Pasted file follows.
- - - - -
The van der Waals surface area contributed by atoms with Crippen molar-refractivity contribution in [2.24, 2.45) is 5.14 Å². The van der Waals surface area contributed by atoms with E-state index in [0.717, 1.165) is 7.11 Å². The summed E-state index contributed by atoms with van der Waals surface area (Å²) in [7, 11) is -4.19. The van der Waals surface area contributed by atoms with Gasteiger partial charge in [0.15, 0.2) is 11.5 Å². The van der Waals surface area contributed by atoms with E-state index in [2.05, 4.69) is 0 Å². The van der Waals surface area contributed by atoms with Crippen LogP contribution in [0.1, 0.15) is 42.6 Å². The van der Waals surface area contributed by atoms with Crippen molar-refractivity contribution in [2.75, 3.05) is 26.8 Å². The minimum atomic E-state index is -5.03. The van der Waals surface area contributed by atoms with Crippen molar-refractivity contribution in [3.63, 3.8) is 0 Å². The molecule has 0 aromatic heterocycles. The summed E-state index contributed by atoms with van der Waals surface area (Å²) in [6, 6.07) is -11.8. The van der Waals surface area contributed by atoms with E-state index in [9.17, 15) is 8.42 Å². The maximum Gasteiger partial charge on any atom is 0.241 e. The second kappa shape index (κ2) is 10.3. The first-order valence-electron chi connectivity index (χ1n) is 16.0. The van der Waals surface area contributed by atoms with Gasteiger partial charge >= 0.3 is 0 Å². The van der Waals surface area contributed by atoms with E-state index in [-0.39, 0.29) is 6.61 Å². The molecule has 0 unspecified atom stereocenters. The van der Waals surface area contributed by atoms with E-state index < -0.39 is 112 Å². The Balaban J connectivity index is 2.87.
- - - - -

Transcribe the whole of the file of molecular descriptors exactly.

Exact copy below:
The van der Waals surface area contributed by atoms with Crippen molar-refractivity contribution in [2.24, 2.45) is 5.14 Å². The van der Waals surface area contributed by atoms with E-state index in [0.717, 1.165) is 7.11 Å². The summed E-state index contributed by atoms with van der Waals surface area (Å²) in [7, 11) is -4.19. The van der Waals surface area contributed by atoms with Gasteiger partial charge in [0.15, 0.2) is 11.5 Å². The van der Waals surface area contributed by atoms with E-state index in [2.05, 4.69) is 0 Å². The van der Waals surface area contributed by atoms with Crippen LogP contribution in [0.1, 0.15) is 42.6 Å². The van der Waals surface area contributed by atoms with Crippen molar-refractivity contribution in [2.75, 3.05) is 26.8 Å². The minimum atomic E-state index is -5.03. The van der Waals surface area contributed by atoms with Crippen molar-refractivity contribution in [3.63, 3.8) is 0 Å². The molecule has 0 aromatic heterocycles. The summed E-state index contributed by atoms with van der Waals surface area (Å²) in [6, 6.07) is -11.8. The van der Waals surface area contributed by atoms with E-state index in [9.17, 15) is 8.42 Å². The maximum Gasteiger partial charge on any atom is 0.241 e. The second kappa shape index (κ2) is 10.3. The first-order valence-electron chi connectivity index (χ1n) is 16.0. The van der Waals surface area contributed by atoms with Gasteiger partial charge >= 0.3 is 0 Å². The van der Waals surface area contributed by atoms with E-state index in [-0.39, 0.29) is 6.61 Å². The molecule has 0 unspecified atom stereocenters. The van der Waals surface area contributed by atoms with E-state index < -0.39 is 112 Å². The Balaban J connectivity index is 2.87.